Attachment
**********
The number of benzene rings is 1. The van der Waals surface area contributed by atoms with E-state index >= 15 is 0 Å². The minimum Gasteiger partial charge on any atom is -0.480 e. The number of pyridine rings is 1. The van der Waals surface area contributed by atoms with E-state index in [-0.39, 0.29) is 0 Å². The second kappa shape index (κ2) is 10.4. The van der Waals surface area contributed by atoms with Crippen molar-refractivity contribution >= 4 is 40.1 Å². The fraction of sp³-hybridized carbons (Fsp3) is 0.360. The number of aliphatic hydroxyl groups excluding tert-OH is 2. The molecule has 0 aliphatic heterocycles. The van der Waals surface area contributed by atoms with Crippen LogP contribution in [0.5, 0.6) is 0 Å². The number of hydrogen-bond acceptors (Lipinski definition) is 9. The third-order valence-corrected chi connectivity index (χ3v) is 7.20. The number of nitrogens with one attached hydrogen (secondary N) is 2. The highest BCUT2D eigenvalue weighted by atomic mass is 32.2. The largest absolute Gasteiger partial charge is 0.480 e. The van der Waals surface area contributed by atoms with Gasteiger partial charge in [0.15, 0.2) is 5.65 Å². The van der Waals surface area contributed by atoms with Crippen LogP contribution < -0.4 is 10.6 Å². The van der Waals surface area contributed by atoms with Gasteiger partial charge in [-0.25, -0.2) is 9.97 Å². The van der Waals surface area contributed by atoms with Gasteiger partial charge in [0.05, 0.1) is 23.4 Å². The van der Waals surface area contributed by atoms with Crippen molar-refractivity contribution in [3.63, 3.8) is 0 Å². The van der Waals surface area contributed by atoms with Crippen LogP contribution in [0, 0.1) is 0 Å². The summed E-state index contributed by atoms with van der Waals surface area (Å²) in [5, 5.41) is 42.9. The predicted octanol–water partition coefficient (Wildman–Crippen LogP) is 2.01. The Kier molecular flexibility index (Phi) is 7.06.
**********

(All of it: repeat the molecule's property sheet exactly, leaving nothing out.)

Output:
The number of benzene rings is 1. The van der Waals surface area contributed by atoms with E-state index >= 15 is 0 Å². The minimum Gasteiger partial charge on any atom is -0.480 e. The number of pyridine rings is 1. The van der Waals surface area contributed by atoms with E-state index in [-0.39, 0.29) is 0 Å². The second kappa shape index (κ2) is 10.4. The van der Waals surface area contributed by atoms with Crippen molar-refractivity contribution >= 4 is 40.1 Å². The fraction of sp³-hybridized carbons (Fsp3) is 0.360. The number of aliphatic hydroxyl groups excluding tert-OH is 2. The molecule has 0 aliphatic heterocycles. The van der Waals surface area contributed by atoms with Crippen LogP contribution in [0.5, 0.6) is 0 Å². The number of hydrogen-bond acceptors (Lipinski definition) is 9. The third-order valence-corrected chi connectivity index (χ3v) is 7.20. The number of nitrogens with one attached hydrogen (secondary N) is 2. The highest BCUT2D eigenvalue weighted by atomic mass is 32.2. The largest absolute Gasteiger partial charge is 0.480 e. The van der Waals surface area contributed by atoms with Gasteiger partial charge in [0.15, 0.2) is 5.65 Å². The van der Waals surface area contributed by atoms with Crippen LogP contribution < -0.4 is 10.6 Å². The van der Waals surface area contributed by atoms with Gasteiger partial charge in [-0.25, -0.2) is 9.97 Å². The van der Waals surface area contributed by atoms with Gasteiger partial charge in [0.05, 0.1) is 23.4 Å². The van der Waals surface area contributed by atoms with Crippen molar-refractivity contribution in [3.63, 3.8) is 0 Å². The van der Waals surface area contributed by atoms with Crippen LogP contribution in [0, 0.1) is 0 Å². The summed E-state index contributed by atoms with van der Waals surface area (Å²) in [5, 5.41) is 42.9. The predicted octanol–water partition coefficient (Wildman–Crippen LogP) is 2.01. The Kier molecular flexibility index (Phi) is 7.06.